Why do you like the office?

It’s a reflection of me. I didn’t pick the office, I inherited it from my predecessor, Patrick McPharlin. It’s open and inviting, so it’s conducive to a lot of different work. My work desk is good for me. I have a tack board next to my desk, so I can see things visually. That’s left over from my marketing days. There’s also a table for collaboration and for casual conversations. 

I love art. You can see the Chagall prints that are a copy of his stained-glass windows from the Chicago Art Institute that a friend bought for me. There’s a large picture that we got from the East Lansing Art Fair. 

There’s a funny story about that piece. A sponsors of the Art Fair, the credit union is given one work of art from the fair at its conclusion. As I was visiting the fair, I saw this work and bought it for myself. When the fair closed that year and they gave us the one work of art as sponsors, it was the same piece I bought earlier. Ironic.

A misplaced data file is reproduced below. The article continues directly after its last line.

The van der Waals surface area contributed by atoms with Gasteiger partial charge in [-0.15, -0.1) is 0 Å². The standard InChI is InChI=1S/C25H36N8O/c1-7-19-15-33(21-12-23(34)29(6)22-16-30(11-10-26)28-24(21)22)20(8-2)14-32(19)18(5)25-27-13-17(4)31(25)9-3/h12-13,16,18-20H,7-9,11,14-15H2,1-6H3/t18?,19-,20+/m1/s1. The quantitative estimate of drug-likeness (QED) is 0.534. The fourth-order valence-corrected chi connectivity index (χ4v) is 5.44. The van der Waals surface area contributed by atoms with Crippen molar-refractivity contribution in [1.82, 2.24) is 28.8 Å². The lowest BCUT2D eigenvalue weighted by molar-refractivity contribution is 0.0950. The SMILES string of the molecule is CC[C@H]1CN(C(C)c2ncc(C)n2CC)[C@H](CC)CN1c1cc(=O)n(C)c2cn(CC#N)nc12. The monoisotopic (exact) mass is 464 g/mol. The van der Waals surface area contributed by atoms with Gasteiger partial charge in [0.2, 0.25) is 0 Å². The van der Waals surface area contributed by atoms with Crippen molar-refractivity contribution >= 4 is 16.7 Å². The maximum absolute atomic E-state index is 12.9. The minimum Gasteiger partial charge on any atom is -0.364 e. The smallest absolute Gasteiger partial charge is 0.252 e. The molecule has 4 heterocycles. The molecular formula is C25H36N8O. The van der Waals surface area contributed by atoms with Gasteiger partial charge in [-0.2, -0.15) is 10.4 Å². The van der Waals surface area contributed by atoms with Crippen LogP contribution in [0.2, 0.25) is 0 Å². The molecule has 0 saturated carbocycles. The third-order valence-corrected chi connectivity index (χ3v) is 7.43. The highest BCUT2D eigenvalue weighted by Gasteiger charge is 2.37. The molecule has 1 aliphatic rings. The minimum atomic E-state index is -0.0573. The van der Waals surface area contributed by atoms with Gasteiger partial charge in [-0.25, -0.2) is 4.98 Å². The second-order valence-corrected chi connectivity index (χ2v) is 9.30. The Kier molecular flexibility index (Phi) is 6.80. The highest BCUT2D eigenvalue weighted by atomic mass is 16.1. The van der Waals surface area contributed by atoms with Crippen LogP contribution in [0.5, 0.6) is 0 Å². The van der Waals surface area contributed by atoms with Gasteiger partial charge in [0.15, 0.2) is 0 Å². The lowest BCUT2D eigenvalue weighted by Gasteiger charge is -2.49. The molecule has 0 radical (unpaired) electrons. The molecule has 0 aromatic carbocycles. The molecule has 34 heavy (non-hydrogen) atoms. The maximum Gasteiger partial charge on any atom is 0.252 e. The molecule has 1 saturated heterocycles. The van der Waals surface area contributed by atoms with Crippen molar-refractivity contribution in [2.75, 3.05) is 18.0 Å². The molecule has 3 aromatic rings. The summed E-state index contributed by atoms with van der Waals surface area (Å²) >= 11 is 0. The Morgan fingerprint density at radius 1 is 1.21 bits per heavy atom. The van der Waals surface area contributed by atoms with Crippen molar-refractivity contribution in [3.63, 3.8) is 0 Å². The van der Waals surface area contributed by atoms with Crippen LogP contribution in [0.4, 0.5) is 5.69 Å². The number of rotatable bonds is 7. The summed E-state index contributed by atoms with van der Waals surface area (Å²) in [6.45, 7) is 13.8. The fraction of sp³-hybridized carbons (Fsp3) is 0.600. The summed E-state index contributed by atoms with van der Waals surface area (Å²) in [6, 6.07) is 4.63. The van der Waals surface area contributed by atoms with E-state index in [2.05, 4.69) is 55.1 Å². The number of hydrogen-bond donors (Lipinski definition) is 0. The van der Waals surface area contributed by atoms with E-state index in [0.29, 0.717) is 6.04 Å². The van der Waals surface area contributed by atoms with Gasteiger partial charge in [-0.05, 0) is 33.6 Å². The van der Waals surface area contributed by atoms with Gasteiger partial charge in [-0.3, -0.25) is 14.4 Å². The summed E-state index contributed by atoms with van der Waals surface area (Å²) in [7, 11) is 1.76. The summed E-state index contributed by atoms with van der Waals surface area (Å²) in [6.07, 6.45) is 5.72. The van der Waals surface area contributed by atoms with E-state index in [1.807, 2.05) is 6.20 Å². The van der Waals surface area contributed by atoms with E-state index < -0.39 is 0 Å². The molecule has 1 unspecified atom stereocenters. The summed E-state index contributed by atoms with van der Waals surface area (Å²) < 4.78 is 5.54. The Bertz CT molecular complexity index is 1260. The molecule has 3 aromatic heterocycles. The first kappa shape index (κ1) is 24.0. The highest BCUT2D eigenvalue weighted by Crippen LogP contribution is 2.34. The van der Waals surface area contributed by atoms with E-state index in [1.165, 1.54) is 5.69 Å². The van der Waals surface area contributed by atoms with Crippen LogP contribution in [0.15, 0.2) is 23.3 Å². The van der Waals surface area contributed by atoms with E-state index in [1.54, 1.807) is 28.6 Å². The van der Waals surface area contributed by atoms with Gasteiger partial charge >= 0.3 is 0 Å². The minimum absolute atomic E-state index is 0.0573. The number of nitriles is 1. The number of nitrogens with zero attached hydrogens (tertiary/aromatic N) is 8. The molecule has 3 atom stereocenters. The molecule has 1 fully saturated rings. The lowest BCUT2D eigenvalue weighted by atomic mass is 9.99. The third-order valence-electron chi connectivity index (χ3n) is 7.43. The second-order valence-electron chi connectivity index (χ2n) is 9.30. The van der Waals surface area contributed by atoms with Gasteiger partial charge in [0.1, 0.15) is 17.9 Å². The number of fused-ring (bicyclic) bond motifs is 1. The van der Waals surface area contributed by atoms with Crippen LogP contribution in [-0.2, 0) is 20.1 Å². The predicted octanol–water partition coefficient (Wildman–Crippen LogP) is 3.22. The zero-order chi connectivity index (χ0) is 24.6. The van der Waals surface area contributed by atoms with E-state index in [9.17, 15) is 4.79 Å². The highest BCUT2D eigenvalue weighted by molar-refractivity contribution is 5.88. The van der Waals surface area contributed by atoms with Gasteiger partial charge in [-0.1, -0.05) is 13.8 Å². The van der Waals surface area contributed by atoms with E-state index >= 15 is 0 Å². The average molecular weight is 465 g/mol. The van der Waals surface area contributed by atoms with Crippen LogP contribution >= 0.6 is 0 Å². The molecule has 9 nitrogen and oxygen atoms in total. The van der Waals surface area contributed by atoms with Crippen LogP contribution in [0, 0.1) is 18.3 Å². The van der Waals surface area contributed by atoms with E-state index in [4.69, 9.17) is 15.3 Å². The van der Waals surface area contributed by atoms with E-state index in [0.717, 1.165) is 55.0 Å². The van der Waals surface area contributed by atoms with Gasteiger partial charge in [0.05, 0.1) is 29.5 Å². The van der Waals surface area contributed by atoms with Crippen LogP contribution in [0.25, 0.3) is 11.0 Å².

I’m an avid reader, so I like books and book accessories — hence the book end sculpture of a bear reading a book. I also love watches and clocks, and I have this large clock shaped like a gear to remind me about the time during meetings – it makes me pay attention. I like old school kind of stuff like that.  

Did you design the office? 

As I said, I inherited it, but I changed things around. I moved everything around, so my desk faces the door and the collaboration areas are more open. My door is almost never closed. If I had my preference, I would be on a floor with more employees. At this point, we’re off the beaten path, so employees don’t walk past here unless they’re here for a special reason. 

What is special about this office?

It’s a conglomeration of things. The credit union is involved in lots of community activities and there are many mementos that remind me of the good community work that we’re doing. Also, I have family photos of places we’ve gone.

One really special aspect to the office is that shiny green Spartan baseball bat in the corner. When I got the CEO job, my brother bought that bat for me and etched the phrase Every day is an interview, into the wood. That is a phrase that I tell everyone as a key to career success. 

That’s special to me.